• Long term and cumulative radiofrequency (RF) radiation from outdoor pulsed sources including cell phone antennas, radar, TV and FM broadcast antennas and wireless internet antennas, and from indoor sources including cell phones, wireless internet equipment and radiation that permeates buildings from outdoor sources.
  • With the setting of federal limits for non-ionizing radiation, special protections should be required for homes, schools and places where children spend large amounts of time.”

Dr. Slesin: Cell phone study safety claims: “bias run amuck”

From Dr. Louis Slesin,

The latest analysis of the tumor risks among cell phone users in Denmark and the accompanying editorial brings to mind the old saying: “Trust your mother, but cut the cards.”

Be warned: Before you believe what you are told by the Danish Cancer Society or the Karolinska Institute or what you read in the British Medical Journal, check out the facts for yourself.

As for IARC, there seems to be an internal dispute going on as to whether it should take seriously its own panel’s decision to designate cell phone radiation as a possible cancer agent. It’s not clear what side IARC Director Chris Wild is on.

Read our in-depth report on the latest example of bias run amuck on cell phones and tumors: http://www.microwavenews.com/DanishCohort.html

How radiation emissions of cell phone, microwave compare to ‘Smart’Meter


Amy O’Hair measures the radiation emitted by a cell phone, a microwave oven and two ‘Smart’ Meters in use. The results? The radiation pulses from the meters were stronger than both the microwave and the cell phone.

Here’s what PG&E claimed:
In response to the EMF Safety Network request for safety hearings, PG&E stated (p.2-4),

” Exposure to radio frequency energy from SmartMeter™ technology isconsiderably less than the exposure from other radio devices in widespread use.”

PG&E then listed many sources including cell phones, cordless phones, microwave ovens as examples of other radio devices in widespread use. Following this list they claim,

“These devices often involve more frequent radio transmission, emit radio frequency energy for longer periods of time and operate in closer proximity to humans, than PG&E SmartMeter™ devices.”

You can turn off the cell phone, and choose whether or not to use a microwave oven, but the meter is on all the time. Even if you turn off the power to your home, the meter will still be on. Thanks again Amy for this illustration.

WHO’s Statement is a Game Changer

By Joshua Hart, Director StopSmartMeters.Org
June 2nd 2011

 

Make no mistake.   The decision by the World Health Organization on Tuesday to classify non-ionizing radiofrequency electromagnetic radiation as “possibly carcinogenic to humans” is an absolute game changer for our movement. This seemingly cautious statement by the world’s pre-eminent health organization should ring loud alarm bells around the world.  Despite backroom industry influence and widespread conservatism, the slow-to-react beast was finally forced to act- as the walls of wireless damage closed in.

Wireless technology is something most of us have taken for granted for quite a while now.  Someone said the other day, “I don’t even remember when they introduced cell phones.  All of a sudden everyone was just using them.”  Therein lies the crux.  We just took the phone we were handed.  We didn’t ask questions.  We trusted that any authority that would allow this product to be sold would not do so without reasonable assurances of safety.  It is now clear that that misplaced trust has been betrayed, and people are dying because of it.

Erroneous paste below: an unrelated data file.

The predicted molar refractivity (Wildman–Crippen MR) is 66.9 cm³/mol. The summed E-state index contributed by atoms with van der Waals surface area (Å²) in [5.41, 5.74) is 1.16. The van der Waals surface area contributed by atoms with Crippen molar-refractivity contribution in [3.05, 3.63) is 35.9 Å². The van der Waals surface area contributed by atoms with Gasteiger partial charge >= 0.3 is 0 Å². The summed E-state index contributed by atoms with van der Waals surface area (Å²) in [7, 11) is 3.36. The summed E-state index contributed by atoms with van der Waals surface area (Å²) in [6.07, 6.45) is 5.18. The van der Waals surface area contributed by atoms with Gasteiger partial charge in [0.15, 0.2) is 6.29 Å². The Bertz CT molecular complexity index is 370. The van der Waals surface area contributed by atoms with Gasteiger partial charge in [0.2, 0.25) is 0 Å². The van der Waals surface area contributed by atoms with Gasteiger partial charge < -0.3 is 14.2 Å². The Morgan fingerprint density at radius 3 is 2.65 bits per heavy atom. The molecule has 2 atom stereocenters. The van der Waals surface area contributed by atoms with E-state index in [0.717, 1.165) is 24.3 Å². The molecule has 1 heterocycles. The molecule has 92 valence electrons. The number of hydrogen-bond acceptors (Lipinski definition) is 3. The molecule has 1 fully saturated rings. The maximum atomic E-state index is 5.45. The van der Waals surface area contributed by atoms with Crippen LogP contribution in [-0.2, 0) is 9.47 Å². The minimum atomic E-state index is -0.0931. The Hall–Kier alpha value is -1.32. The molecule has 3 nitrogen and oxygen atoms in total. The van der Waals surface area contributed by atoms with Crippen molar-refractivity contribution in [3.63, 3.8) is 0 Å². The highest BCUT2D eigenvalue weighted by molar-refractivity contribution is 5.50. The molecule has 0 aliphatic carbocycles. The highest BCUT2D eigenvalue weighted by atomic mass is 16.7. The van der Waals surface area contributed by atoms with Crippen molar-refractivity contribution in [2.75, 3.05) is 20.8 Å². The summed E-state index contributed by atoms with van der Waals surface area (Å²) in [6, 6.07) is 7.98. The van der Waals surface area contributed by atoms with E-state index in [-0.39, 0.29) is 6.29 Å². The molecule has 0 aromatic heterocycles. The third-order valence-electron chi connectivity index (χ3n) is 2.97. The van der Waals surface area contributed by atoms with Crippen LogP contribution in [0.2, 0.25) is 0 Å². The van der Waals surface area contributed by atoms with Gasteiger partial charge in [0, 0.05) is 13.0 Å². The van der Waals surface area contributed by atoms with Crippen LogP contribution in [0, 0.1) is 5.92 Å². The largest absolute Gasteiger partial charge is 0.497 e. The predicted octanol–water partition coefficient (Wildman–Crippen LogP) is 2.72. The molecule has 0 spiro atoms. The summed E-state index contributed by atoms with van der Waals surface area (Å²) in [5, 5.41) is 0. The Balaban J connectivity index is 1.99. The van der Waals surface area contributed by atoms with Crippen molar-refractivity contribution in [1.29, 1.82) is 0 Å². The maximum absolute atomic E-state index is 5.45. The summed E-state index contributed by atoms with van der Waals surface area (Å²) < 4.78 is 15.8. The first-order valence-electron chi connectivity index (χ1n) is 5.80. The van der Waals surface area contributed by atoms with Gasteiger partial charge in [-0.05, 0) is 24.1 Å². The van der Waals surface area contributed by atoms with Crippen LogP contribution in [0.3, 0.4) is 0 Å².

The truth is that our government allowed (even promoted) a technology whose effects on biological living systems we really knew very little about. There’s capitalism for you.  Life really isn’t that important.  It’s all about the money.  You are expendable. So- apparently- is the planet.

The WHO’s decision, and the large number of studies that led to it are suddenly opening up a whole new set of questions about how we use wireless- questions that people wouldn’t have dared to whisper- even last week.

For example:

1)  Shouldn’t  there be laws against someone else’s wi-fi entering your home?  Your neighbor would not be allowed to douse your living room with chloroform (now in the same ‘possibly carcinogenic’ category as EMF radiation).  Why should they be able to inflict wi-fi on you- particularly if it prevents you from carrying out basic life activities- like- er- sleeping?

2)  Shouldn’t public buildings such as libraries and public transportation ban wireless emitting devices such as wi-fi routers, cell phones and iPads?  A bus full of 100 people on their cell phones- with all their signals bouncing around the metal chassis- is like being forced to sit inside a microwave oven.  We are entitled to accessible transportation and public services, without being exposed to a carcinogen.  Wireless makes these services inaccessible to the growing number of electrosensitive individuals.  There’s definitely a lawsuit here if officials fail to do their job.

3) Isn’t it now just as morally acceptable to ask someone to turn off their cell phone in a public place as asking them to extinguish that cigarette?

We wouldn’t be surprised to see regulations coming forward over the next few years restricting cell phone use in the same way that smoking has been further and further marginalized, from sections in restaurants to banned inside even bars, to prohibitions around doorways, and now bans in entire neighborhoods.